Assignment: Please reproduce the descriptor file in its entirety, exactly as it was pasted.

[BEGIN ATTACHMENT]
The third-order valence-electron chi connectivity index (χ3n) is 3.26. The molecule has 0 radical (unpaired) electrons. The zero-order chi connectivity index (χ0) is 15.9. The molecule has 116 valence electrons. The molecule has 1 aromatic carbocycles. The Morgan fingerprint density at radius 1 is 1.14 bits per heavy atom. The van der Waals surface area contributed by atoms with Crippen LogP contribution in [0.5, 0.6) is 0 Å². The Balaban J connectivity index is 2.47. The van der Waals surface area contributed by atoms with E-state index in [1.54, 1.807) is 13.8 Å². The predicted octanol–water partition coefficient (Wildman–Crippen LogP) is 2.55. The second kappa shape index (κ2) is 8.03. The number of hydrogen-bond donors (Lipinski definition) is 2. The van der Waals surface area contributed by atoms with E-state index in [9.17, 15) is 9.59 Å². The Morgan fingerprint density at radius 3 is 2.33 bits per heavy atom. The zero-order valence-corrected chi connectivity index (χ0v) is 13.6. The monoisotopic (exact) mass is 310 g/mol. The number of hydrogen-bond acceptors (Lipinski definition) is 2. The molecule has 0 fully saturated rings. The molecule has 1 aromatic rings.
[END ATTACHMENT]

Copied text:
The third-order valence-electron chi connectivity index (χ3n) is 3.26. The molecule has 0 radical (unpaired) electrons. The zero-order chi connectivity index (χ0) is 15.9. The molecule has 116 valence electrons. The molecule has 1 aromatic carbocycles. The Morgan fingerprint density at radius 1 is 1.14 bits per heavy atom. The van der Waals surface area contributed by atoms with Crippen LogP contribution in [0.5, 0.6) is 0 Å². The Balaban J connectivity index is 2.47. The van der Waals surface area contributed by atoms with E-state index in [1.54, 1.807) is 13.8 Å². The predicted octanol–water partition coefficient (Wildman–Crippen LogP) is 2.55. The second kappa shape index (κ2) is 8.03. The number of hydrogen-bond donors (Lipinski definition) is 2. The van der Waals surface area contributed by atoms with E-state index in [9.17, 15) is 9.59 Å². The Morgan fingerprint density at radius 3 is 2.33 bits per heavy atom. The zero-order valence-corrected chi connectivity index (χ0v) is 13.6. The monoisotopic (exact) mass is 310 g/mol. The number of hydrogen-bond acceptors (Lipinski definition) is 2. The molecule has 0 fully saturated rings. The molecule has 1 aromatic rings.